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Author Topic: Oak bench top  (Read 1866 times)

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Offline mmartone

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Oak bench top
« on: February 01, 2014, 11:10:33 PM »
We had sawn this oak on the woodmizer a while ago and its been sitting inside Jack's shop drying out. Tonight we got it squared up and planed and stacked it on the frame and put a few clamps on it to have a look. My thoughts to assemble it are as follows. I want to put the table together 1 piece at a time joining one to the next with dowels and glue. Clamp 2 pieces together in both directions to make the top even and drill, glue and dowel, doing the same until we have all the pieces joined. I'm thinking that this will give us a flat, straight table, comments or suggestions?

 

 

 

 

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Offline jamesamd

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Re: Oak bench top
« Reply #1 on: February 01, 2014, 11:45:49 PM »
Use a lot more clamps and alternate them top and bottom.
Clamp cauls top and bottom,every 12".
Then say a pray to a wood Sprite. ;)

Jim
All that is gold does not glitter,not all those that wander are lost.....

Offline 21incher

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Re: Oak bench top
« Reply #2 on: February 02, 2014, 08:47:29 AM »
When gluing up tops I have switched from dowels to biscuits as I feel they are just as strong and are much quicker with no alignment problems. On a top like that I would most likely glue up 2 sections (or however wide your planer or sander is) and then run them through my thickness sander to flatten and then clamp them together and hand plane the final joint then glue it up and only have 1 joint to flatten by hand. I would most likely glue up at least the first 3 strips at a time of each section and clamp them between 2 straight jointed wider boards to ensure the finished top was perfectly straight. With a top like that starting with low moisture content wood a flipping the grain should keep it fairly flat.
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Offline scsmith42

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Re: Oak bench top
« Reply #3 on: February 02, 2014, 09:01:54 AM »
Use a lot more clamps and alternate them top and bottom.
Clamp cauls top and bottom,every 12".
Then say a pray to a wood Sprite. ;)

Jim

I just completed gluing up four large tabletops in the shop, up to 4' wide and 12' long, and I concur with Jim about more clamps and alternating from top to bottom.  Your clamping forces emanate from the clamping surface at a 45 degree angle.  To detemine the number of clamps needed, simply measure where the 45 degree angles intersect from each clamp.  Considering how narrow the strips are, you will need to clamp about every 6" or so in order to have a smooth clamping action against the outer boards.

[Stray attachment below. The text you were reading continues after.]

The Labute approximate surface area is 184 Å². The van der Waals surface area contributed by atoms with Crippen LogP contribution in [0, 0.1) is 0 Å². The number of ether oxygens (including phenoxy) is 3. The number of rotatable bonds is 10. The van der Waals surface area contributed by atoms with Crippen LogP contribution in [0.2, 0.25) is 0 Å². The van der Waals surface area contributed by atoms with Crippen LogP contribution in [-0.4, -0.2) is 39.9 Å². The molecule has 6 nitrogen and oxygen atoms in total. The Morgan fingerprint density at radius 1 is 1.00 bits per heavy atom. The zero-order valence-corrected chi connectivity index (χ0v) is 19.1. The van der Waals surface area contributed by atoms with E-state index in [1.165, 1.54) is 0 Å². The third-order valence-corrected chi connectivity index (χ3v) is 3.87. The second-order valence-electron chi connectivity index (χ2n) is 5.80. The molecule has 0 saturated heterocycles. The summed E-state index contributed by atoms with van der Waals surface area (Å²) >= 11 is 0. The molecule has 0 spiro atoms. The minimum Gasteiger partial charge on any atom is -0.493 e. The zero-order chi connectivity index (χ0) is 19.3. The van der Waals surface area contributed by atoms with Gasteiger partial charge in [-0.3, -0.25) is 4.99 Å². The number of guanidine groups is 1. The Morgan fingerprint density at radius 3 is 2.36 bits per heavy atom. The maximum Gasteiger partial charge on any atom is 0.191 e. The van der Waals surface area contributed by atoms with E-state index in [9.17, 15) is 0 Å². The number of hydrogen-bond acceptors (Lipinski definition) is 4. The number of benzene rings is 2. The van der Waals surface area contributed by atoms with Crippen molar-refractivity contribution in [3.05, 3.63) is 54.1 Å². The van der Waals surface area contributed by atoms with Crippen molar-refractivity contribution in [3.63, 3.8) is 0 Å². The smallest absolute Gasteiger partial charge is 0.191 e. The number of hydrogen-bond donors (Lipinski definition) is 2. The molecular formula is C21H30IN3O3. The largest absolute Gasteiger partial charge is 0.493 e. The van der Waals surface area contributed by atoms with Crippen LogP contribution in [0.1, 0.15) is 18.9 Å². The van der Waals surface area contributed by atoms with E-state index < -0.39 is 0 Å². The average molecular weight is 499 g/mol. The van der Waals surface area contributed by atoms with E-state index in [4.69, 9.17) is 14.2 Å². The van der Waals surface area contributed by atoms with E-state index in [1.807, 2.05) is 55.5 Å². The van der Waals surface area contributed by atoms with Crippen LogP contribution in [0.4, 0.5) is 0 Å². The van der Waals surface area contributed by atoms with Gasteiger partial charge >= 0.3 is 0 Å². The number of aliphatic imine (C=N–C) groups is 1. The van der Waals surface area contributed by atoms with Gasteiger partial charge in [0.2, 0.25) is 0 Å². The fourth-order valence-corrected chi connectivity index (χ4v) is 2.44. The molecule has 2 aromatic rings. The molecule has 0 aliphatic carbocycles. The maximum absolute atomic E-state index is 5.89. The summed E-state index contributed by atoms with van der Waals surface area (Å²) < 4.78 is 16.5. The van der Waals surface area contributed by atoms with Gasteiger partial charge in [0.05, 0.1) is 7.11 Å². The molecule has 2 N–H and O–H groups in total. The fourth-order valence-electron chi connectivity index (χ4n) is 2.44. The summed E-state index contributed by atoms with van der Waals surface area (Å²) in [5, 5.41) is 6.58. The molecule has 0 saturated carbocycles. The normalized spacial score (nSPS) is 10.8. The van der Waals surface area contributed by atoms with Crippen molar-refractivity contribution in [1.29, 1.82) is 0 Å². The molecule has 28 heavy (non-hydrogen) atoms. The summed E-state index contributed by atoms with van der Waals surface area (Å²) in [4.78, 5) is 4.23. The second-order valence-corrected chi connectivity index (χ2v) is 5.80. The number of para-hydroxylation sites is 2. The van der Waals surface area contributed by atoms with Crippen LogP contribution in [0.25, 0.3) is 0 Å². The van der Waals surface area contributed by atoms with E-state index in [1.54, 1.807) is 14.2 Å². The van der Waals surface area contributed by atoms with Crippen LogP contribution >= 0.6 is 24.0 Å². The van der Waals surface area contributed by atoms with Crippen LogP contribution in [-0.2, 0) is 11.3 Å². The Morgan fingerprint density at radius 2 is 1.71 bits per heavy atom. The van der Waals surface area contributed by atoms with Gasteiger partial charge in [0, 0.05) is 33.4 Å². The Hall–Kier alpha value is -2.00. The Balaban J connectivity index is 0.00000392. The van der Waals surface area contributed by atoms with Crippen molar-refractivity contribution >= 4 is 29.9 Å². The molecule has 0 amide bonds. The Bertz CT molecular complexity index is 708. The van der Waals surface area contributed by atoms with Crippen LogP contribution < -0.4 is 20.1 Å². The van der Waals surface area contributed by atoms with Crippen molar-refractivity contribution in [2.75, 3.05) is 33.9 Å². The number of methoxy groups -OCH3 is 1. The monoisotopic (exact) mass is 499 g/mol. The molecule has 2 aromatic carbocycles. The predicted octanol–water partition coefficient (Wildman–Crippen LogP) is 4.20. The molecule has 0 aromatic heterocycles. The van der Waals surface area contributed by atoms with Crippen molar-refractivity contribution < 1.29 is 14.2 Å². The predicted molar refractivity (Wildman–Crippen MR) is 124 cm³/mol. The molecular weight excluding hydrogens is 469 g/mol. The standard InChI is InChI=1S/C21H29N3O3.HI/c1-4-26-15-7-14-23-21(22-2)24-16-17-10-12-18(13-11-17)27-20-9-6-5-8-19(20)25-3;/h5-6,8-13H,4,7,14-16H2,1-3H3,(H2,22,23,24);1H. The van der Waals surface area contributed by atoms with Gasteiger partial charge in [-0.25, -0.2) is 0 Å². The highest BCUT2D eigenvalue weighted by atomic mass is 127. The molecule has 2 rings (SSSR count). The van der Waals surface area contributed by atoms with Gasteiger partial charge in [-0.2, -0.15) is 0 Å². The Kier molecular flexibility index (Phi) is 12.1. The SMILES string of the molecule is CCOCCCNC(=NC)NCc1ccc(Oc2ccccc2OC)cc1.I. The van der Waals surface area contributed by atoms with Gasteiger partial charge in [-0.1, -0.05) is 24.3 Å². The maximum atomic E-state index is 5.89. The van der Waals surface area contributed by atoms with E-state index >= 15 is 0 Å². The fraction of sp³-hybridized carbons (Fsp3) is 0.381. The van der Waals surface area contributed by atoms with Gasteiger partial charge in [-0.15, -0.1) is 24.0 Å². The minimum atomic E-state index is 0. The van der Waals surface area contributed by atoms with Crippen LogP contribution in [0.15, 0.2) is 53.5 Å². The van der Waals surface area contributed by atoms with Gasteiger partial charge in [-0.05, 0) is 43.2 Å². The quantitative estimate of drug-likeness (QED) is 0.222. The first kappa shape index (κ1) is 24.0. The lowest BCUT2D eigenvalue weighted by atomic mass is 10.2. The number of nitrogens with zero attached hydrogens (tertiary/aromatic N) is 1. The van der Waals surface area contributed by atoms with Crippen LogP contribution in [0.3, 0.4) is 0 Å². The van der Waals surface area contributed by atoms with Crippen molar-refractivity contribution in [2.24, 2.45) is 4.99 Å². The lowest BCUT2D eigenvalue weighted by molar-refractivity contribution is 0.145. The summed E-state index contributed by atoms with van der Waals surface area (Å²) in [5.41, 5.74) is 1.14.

To get a nice flat glue-up, make some cauls.  The easiest way to do this is to use regular 2 x 4's.  Rip the 2 x 4's down the middle to make a couple of 2 x 2's, and then you need to rip or plane one side of each 2 x 2 in order to make one edge a long, shallow arch (about 1/4" offset at the ends.  I can post some sketches if you'd like, and you can google "cauls" to learn more about them and their use.
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Offline DR_Buck

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Re: Oak bench top
« Reply #4 on: February 02, 2014, 09:21:04 AM »
Been there, done that.   Never got caught [/b]
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Offline Den-Den

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Re: Oak bench top
« Reply #5 on: February 02, 2014, 09:22:05 AM »
My method is much like 21incher but I don't use dowels or biscuits most of the time (I don't believe they add much if any strength).  I do use biscuits for alignment if having trouble maintaining alignment during the dry clamp test fit.
You may think that you can or may think you can't; either way, you are right.

Offline Lud

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Re: Oak bench top
« Reply #6 on: February 02, 2014, 11:46:26 AM »
No disagreements with anything already said.  There could be a lot said for drilling both ends and the middle and running 1/4 threaded rod all the way through so you could do the tighten up over the years if anything got splitty.  Recess the outer edge and cover the nut with a dry plug.  A good technique if there will be heavy use and abuse on the table.    ;) ;)
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